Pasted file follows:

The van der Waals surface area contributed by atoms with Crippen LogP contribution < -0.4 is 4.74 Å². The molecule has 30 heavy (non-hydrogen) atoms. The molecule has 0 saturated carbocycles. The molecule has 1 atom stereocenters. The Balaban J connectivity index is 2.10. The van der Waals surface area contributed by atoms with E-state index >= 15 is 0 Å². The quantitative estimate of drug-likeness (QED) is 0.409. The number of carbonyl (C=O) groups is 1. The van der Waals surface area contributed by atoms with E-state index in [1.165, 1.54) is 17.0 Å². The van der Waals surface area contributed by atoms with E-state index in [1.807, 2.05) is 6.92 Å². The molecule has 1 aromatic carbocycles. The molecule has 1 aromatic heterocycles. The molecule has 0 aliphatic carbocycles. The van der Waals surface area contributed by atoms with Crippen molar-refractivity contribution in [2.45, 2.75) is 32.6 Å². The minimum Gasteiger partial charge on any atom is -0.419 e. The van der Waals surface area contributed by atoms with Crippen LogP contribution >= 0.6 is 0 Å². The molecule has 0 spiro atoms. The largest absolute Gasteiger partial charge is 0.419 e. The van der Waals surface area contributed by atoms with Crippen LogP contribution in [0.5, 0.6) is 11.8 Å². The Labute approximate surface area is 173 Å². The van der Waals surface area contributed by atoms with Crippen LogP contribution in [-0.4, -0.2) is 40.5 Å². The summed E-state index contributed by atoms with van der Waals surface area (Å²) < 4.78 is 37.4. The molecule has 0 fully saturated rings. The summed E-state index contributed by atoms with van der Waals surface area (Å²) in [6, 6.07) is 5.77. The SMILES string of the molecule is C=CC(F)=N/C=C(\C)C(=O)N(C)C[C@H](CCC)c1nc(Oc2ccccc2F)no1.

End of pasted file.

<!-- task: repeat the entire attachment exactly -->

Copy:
The van der Waals surface area contributed by atoms with Crippen LogP contribution < -0.4 is 4.74 Å². The molecule has 30 heavy (non-hydrogen) atoms. The molecule has 0 saturated carbocycles. The molecule has 1 atom stereocenters. The Balaban J connectivity index is 2.10. The van der Waals surface area contributed by atoms with E-state index >= 15 is 0 Å². The quantitative estimate of drug-likeness (QED) is 0.409. The number of carbonyl (C=O) groups is 1. The van der Waals surface area contributed by atoms with E-state index in [1.165, 1.54) is 17.0 Å². The van der Waals surface area contributed by atoms with E-state index in [1.807, 2.05) is 6.92 Å². The molecule has 1 aromatic carbocycles. The molecule has 1 aromatic heterocycles. The molecule has 0 aliphatic carbocycles. The van der Waals surface area contributed by atoms with Crippen molar-refractivity contribution in [2.45, 2.75) is 32.6 Å². The minimum Gasteiger partial charge on any atom is -0.419 e. The van der Waals surface area contributed by atoms with Crippen LogP contribution >= 0.6 is 0 Å². The molecule has 0 spiro atoms. The largest absolute Gasteiger partial charge is 0.419 e. The van der Waals surface area contributed by atoms with Crippen LogP contribution in [0.5, 0.6) is 11.8 Å². The Labute approximate surface area is 173 Å². The van der Waals surface area contributed by atoms with Crippen LogP contribution in [-0.4, -0.2) is 40.5 Å². The summed E-state index contributed by atoms with van der Waals surface area (Å²) < 4.78 is 37.4. The molecule has 0 fully saturated rings. The summed E-state index contributed by atoms with van der Waals surface area (Å²) in [6, 6.07) is 5.77. The SMILES string of the molecule is C=CC(F)=N/C=C(\C)C(=O)N(C)C[C@H](CCC)c1nc(Oc2ccccc2F)no1.